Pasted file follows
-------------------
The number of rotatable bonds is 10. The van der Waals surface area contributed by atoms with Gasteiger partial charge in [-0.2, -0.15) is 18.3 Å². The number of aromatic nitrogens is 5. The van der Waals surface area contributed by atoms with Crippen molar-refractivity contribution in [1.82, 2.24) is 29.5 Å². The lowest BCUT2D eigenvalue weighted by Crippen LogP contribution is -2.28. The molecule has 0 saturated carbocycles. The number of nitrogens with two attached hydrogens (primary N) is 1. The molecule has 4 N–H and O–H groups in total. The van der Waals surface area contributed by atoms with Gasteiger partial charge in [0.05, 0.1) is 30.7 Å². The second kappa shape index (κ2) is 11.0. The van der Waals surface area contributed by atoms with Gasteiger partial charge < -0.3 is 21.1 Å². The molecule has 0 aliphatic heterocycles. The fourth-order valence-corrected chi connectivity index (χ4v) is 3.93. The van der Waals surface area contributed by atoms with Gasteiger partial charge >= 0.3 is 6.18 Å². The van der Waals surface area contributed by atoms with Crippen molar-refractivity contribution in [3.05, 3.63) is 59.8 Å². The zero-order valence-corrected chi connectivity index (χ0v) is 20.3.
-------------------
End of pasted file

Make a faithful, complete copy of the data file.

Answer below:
The number of rotatable bonds is 10. The van der Waals surface area contributed by atoms with Gasteiger partial charge in [-0.2, -0.15) is 18.3 Å². The number of aromatic nitrogens is 5. The van der Waals surface area contributed by atoms with Crippen molar-refractivity contribution in [1.82, 2.24) is 29.5 Å². The lowest BCUT2D eigenvalue weighted by Crippen LogP contribution is -2.28. The molecule has 0 saturated carbocycles. The number of nitrogens with two attached hydrogens (primary N) is 1. The molecule has 4 N–H and O–H groups in total. The van der Waals surface area contributed by atoms with Gasteiger partial charge in [0.05, 0.1) is 30.7 Å². The second kappa shape index (κ2) is 11.0. The van der Waals surface area contributed by atoms with Gasteiger partial charge < -0.3 is 21.1 Å². The molecule has 0 aliphatic heterocycles. The fourth-order valence-corrected chi connectivity index (χ4v) is 3.93. The van der Waals surface area contributed by atoms with Gasteiger partial charge >= 0.3 is 6.18 Å². The van der Waals surface area contributed by atoms with Crippen molar-refractivity contribution in [3.05, 3.63) is 59.8 Å². The zero-order valence-corrected chi connectivity index (χ0v) is 20.3.